The goodness of fresh olive oil is well known as the right choice of a low-fat oil, but using it in cooking often raises the question: What nutritional value, if any, is lost as a result? The answer is none. Cooking with olive oil will not diminish its nutritional value.
Olive oil, at 120 calories per tablespoon, is packed with monounsaturated fatty acids and antioxidants. Olive oil can be a delicious, satisfying dip for artisan bread or as a foundation for pesto sauce, or as a taste-enhancer when drizzled over salads and roasted vegetables. Olive oil can also be used for recipes that call for sautéing, browning or stir-frying.
Hot or Cold, It's Still Low-Fat
One myth is that heating olive oil will render the olive oil as saturated or trans-fatty. Olive oil is a monounsaturated oil and it is resistant to oxidation and hydrogenation. Monounsaturated oils are beneficial in that they do not have the artery-clogging effect of saturated fats. Monounsaturated oils also have an anti-inflammatory effect. They are good for arthritis, and they are healthy for the heart. Even expensive, delicate, extra-virgin olive oils can be cooked with no negative effect on their nutritional value.
There are only two caveats: flavor and smoking point. The fragranced flavor of more expensive olive oils can change when subjected to heat. In the cooking process, the heat may evaporate the alcohols and esters that give some types of olive oil their distinctive flavor. For that reason, use a less expensive type of olive oil for cooking.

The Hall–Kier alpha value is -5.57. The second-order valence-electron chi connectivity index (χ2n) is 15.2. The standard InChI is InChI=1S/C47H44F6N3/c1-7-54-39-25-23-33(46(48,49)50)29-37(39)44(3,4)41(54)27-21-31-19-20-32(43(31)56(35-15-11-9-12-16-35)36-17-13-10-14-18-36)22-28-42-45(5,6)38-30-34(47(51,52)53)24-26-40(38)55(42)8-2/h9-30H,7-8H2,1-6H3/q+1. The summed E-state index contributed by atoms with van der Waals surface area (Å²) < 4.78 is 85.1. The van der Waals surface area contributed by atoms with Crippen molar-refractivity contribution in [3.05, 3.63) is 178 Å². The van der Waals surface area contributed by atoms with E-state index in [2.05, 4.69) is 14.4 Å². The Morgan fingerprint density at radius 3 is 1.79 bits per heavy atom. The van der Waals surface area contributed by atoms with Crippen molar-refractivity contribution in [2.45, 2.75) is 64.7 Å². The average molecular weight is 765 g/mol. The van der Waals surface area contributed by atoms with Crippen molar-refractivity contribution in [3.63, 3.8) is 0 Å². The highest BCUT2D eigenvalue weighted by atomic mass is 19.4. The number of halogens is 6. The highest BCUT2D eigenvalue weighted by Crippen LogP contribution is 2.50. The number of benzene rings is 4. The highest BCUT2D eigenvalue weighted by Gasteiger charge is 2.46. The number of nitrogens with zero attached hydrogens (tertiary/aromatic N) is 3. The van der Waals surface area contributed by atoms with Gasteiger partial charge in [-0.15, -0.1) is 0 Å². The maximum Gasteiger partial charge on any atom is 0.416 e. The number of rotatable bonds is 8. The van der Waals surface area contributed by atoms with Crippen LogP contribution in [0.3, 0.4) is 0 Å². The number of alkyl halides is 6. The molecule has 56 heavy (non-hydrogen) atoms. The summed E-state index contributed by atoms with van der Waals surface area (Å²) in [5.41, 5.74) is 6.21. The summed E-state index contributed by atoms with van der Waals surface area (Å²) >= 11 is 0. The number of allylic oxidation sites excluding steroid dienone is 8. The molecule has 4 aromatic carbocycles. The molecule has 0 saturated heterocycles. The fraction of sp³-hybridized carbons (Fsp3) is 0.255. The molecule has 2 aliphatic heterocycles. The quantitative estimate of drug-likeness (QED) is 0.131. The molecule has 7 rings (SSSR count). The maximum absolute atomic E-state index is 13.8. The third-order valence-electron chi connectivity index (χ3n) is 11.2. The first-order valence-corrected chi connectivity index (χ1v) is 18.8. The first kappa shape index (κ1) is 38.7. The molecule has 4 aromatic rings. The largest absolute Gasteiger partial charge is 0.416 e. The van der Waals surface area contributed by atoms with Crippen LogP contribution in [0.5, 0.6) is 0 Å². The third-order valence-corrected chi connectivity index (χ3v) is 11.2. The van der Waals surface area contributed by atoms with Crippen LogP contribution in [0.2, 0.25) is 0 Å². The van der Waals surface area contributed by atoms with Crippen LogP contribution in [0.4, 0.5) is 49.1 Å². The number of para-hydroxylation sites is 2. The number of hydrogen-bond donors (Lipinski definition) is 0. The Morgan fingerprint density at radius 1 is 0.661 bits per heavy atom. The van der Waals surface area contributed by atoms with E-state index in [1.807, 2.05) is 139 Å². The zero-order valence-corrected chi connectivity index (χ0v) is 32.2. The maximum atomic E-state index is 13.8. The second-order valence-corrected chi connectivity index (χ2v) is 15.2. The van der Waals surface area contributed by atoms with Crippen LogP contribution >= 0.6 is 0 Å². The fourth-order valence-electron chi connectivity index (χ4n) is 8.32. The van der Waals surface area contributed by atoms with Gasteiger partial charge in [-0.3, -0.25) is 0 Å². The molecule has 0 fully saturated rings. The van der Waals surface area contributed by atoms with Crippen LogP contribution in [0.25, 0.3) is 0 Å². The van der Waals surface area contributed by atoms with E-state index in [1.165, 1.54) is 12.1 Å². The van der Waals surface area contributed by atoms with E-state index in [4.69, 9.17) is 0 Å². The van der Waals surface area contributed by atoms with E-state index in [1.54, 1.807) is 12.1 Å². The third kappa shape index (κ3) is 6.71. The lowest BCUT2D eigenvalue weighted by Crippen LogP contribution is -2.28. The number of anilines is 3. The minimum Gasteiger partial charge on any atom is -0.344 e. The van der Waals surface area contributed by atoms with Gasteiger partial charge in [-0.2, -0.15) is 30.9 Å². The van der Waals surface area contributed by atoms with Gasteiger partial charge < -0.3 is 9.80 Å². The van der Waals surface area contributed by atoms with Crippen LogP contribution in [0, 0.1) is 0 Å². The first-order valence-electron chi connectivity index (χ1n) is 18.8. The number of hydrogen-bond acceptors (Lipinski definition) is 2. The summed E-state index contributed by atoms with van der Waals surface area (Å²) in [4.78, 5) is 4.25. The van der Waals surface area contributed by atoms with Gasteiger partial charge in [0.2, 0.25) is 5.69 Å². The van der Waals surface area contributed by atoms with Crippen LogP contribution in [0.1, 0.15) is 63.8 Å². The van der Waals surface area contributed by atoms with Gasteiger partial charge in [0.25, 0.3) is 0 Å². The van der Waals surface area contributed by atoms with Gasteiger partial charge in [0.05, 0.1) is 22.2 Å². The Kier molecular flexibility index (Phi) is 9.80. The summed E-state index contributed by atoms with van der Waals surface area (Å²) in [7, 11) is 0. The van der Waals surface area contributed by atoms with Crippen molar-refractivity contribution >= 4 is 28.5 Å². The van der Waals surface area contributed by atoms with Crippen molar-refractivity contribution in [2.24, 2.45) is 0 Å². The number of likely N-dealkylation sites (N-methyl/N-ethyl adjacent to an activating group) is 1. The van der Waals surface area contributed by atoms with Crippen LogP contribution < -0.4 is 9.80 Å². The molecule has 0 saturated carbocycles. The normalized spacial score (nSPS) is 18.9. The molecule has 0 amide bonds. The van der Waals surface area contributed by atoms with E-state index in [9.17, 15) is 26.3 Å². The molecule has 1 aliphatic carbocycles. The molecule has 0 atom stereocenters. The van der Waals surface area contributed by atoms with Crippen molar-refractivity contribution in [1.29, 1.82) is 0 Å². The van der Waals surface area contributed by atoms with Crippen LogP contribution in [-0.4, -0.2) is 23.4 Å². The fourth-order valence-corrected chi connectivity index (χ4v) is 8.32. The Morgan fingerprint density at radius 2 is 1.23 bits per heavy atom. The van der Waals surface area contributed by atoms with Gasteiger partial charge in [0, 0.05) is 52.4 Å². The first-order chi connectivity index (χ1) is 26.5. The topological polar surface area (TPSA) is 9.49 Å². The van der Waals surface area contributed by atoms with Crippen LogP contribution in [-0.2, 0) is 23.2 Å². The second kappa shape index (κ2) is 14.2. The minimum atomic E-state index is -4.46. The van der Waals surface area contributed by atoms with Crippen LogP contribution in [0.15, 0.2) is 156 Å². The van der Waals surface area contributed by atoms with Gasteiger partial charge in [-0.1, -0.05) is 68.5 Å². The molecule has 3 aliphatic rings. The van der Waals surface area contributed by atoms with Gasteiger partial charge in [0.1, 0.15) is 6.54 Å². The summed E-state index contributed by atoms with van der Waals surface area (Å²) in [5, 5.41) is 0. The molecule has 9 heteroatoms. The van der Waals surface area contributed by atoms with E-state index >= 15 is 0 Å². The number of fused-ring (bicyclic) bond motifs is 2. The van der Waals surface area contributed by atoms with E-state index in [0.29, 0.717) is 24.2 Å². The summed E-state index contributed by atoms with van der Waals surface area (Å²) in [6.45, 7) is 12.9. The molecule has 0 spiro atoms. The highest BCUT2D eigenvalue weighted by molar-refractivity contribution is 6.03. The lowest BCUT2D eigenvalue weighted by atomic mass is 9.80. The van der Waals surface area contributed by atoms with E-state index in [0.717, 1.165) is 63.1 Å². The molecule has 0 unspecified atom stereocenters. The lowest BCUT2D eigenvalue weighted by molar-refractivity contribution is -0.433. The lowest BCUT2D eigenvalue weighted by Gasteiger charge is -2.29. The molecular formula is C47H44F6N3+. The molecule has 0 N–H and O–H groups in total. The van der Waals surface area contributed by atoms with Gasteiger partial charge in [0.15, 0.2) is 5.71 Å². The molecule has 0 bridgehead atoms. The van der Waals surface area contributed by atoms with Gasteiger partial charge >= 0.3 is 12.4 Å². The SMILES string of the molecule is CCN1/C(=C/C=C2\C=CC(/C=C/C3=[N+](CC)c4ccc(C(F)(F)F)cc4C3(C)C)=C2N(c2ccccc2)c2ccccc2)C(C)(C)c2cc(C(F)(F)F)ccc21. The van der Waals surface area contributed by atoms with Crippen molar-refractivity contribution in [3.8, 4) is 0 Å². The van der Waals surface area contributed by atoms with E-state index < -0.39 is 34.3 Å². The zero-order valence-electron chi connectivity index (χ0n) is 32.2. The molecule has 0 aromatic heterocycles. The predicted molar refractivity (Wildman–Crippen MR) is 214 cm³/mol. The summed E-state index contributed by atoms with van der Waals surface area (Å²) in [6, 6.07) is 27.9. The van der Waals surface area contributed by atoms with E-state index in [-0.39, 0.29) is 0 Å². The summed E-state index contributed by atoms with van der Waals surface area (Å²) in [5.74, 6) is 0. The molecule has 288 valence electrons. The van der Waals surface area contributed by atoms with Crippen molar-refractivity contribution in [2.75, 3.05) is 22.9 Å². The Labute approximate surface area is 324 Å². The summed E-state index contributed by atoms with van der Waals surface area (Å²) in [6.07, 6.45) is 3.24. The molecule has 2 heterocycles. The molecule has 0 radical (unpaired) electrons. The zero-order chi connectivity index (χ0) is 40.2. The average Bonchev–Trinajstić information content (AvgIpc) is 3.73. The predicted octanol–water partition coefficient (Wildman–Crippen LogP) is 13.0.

As for "smoking point," this refers to the temperature at which a cooking fat or oil begins to break down to glycerol and free fatty acids. In plain language, this is when the temperature reaches a point where the food starts to smoke. You know when frying is going beyond the "smoking point" when it starts to smell more like smoke than cooked food. Compounds in olive oil can stand up to heat as long as the oil is not heated past its smoking point.
How Hot is Too Hot?
Olive oil has a low smoke point, so make sure you do not use olive oil for any recipe that calls for deep frying over a high heat. Plain olive oil will smoke less than virgin olive oils. The 250°F-325°F range is a safe guideline when heating food in olive oil. Smoke resulting from frying over high heat is never good, and olive oil decomposes under extreme heat. This results in dangerous molecules replacing natural antioxidants. The value of olive oil can be compromised, because, when overheated, the oil releases carcionogenic free radicals.
So the next time you think about cooking with olive oil, do not hesitate: Just remember not to turn up the heat too high.
Here are a few ways to enjoy olive oil in your favorite dishes.
- Saute vegetables such as broccoli, spinach, and potatoes in olive oil, over a low heat.
- Sprinkle fresh olive oil over cooked brown rice.
- Mix oregano, thyme, or garlic to your fresh olive oil for a topping for cooked pasta.
- Grilling steak, fish, or chicken? Brush on olive oil right before serving.